Stimulus checks issued by the IRS
Coronavirus (COVID19) clearly has an economic effect. One of the countermeasures that the IRS put in place was the issue of the Stimulus Checks to reduce the impact of the recession. The Stimulus Check was introduced under the “Coronavirus Aid, Relief, and Economic Security Act (CARES Act)”.
The Stimulus Check may also be known as the Economic Impact Payment.
The IRS base the amount of money paid under the Stimulus Check based on the 2019 tax return. If you have not submitted the 2019 1040 tax return then the IRS will base the repayment on the 2018 1040 schedule.
This is where problems exist. More on that later.
Who is eligible to receive the stimulus checks?
All US citizens and US residents aliens (who reside in the UK and other countries) will be eligible for the stimulus check.
This means even US citizens that now reside in the UK will benefit from the Stimulus Check.
How much money will US citizens receive from the stimulus check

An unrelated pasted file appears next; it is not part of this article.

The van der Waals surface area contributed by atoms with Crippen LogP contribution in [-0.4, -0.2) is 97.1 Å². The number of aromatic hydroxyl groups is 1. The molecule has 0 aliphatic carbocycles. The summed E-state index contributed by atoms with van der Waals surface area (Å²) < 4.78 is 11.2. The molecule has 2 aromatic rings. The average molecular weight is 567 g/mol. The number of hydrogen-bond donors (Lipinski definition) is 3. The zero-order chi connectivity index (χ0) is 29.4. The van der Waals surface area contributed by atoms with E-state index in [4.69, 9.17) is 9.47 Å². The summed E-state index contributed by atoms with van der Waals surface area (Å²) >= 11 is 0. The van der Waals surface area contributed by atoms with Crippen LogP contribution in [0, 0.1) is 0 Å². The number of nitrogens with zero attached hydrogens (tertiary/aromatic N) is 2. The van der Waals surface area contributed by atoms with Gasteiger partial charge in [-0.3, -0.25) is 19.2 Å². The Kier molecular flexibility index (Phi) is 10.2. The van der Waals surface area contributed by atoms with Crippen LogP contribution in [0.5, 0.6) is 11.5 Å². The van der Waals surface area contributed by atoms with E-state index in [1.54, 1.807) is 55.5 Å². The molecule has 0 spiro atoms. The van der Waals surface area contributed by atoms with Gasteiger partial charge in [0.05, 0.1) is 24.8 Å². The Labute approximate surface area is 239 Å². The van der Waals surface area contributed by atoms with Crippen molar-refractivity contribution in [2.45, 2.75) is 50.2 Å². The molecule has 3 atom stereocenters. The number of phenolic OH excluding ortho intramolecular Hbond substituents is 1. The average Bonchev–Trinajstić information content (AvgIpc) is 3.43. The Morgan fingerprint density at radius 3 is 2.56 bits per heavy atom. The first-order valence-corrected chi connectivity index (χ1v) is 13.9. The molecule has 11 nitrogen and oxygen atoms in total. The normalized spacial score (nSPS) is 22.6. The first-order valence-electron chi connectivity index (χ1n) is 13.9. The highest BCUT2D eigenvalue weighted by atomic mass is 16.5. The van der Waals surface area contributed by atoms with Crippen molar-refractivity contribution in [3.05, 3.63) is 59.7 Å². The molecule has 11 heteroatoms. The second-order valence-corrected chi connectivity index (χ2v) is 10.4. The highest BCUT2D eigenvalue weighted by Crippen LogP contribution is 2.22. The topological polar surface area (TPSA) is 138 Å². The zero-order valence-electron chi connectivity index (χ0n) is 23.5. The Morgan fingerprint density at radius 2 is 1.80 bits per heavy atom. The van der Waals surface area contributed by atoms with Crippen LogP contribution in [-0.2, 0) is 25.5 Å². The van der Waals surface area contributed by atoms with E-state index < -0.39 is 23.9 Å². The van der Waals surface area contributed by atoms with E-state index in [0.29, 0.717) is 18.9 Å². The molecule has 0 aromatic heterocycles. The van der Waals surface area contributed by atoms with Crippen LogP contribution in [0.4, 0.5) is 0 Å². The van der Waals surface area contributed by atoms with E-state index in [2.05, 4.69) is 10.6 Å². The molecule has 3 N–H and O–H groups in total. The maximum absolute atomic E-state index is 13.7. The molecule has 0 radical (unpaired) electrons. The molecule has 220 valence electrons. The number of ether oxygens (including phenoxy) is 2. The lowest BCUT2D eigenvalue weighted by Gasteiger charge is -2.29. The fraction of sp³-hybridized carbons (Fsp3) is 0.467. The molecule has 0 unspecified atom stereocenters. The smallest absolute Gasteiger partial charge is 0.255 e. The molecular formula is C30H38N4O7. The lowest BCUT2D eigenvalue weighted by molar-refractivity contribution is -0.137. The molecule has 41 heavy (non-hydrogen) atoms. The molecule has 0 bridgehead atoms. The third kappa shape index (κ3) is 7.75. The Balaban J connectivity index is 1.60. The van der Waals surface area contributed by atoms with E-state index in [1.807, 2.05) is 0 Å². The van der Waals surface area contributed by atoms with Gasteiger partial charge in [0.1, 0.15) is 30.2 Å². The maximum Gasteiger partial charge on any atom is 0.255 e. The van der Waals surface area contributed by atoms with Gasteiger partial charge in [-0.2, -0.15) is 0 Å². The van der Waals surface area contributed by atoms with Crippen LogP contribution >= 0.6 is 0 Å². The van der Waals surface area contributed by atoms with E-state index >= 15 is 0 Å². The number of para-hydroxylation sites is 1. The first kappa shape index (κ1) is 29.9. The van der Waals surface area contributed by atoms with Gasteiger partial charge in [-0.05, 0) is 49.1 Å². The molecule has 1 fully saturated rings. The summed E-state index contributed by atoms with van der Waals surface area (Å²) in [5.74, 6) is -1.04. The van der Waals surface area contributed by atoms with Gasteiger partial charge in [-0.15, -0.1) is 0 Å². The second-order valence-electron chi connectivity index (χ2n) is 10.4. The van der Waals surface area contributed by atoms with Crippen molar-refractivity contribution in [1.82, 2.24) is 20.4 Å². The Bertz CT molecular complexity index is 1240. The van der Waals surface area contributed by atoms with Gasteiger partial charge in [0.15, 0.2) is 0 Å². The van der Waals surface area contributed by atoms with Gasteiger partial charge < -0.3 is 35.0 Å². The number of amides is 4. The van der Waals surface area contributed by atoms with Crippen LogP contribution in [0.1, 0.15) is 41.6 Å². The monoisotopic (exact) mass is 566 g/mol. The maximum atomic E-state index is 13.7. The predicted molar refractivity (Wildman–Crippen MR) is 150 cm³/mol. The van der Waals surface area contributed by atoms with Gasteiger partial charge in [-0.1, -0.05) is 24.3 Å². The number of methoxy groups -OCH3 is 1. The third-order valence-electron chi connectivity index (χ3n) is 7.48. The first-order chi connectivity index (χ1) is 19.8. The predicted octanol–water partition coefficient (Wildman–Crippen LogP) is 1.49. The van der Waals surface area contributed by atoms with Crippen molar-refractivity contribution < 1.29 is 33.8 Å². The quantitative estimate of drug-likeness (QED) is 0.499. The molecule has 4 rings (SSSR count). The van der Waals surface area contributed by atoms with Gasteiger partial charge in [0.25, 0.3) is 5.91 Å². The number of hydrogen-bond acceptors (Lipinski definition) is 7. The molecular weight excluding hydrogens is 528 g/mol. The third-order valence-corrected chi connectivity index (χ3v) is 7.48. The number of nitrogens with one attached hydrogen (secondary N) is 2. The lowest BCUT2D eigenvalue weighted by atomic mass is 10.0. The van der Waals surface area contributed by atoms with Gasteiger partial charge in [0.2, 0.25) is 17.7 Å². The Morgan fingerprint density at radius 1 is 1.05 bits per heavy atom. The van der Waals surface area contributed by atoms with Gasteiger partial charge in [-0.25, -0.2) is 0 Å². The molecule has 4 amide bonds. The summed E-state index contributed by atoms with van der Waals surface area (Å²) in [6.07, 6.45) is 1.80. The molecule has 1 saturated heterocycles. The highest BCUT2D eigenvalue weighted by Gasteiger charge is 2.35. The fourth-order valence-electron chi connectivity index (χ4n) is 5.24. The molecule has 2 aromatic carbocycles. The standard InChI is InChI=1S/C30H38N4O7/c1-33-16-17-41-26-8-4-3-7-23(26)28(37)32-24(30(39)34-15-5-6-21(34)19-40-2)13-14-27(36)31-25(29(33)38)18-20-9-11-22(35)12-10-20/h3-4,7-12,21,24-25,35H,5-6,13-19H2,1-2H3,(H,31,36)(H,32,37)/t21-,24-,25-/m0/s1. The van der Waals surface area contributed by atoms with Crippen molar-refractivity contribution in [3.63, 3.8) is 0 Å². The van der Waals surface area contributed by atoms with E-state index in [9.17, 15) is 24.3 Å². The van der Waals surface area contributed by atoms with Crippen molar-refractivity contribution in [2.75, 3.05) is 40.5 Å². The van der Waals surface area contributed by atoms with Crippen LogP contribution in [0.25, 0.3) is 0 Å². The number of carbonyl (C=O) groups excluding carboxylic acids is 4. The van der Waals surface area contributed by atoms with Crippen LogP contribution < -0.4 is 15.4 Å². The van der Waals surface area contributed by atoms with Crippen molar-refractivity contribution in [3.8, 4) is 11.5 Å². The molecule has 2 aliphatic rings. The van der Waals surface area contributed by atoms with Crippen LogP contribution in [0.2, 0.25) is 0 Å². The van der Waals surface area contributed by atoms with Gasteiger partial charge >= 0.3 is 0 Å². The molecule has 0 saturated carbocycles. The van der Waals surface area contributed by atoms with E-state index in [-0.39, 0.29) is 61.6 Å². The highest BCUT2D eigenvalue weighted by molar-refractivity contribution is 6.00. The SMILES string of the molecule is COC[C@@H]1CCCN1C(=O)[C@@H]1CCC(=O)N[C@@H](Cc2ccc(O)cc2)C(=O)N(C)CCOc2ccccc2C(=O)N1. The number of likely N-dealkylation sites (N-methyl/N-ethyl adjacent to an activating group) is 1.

The following payments will be made from the Stimulus Chec:
– $1,200 for single persons and Head of Households (HoH)
– $2,400 for married people that filed jointly.
Thes above amount are reduced for those that earn above a certain limit
– $150,000 for married couples filing joint returns
– $112,500 for head of household (HoH) filers and
– $75,000 for all other eligible individuals
Taxpayers will receive a 5% reduction in their payment for the amount their AGI is above these amounts.
Additional $500 Stimulus Check money for qualifying children
The IRS also provides an extra $500 for each dependent child on top of the money that has been identified from the above.
The IRS has produced a nice summary to help you work out how much money you should expect to receive from the Stimulus check
Who is not eligible for the IRS Stimulus Checks
US citizens and US resident aliens will not qualify for an Economic Impact Payment if their earnings go above the below amounts:
– $99,000 single people
– $198,000 if your filing status was married filing jointly
– $136,500 for head of household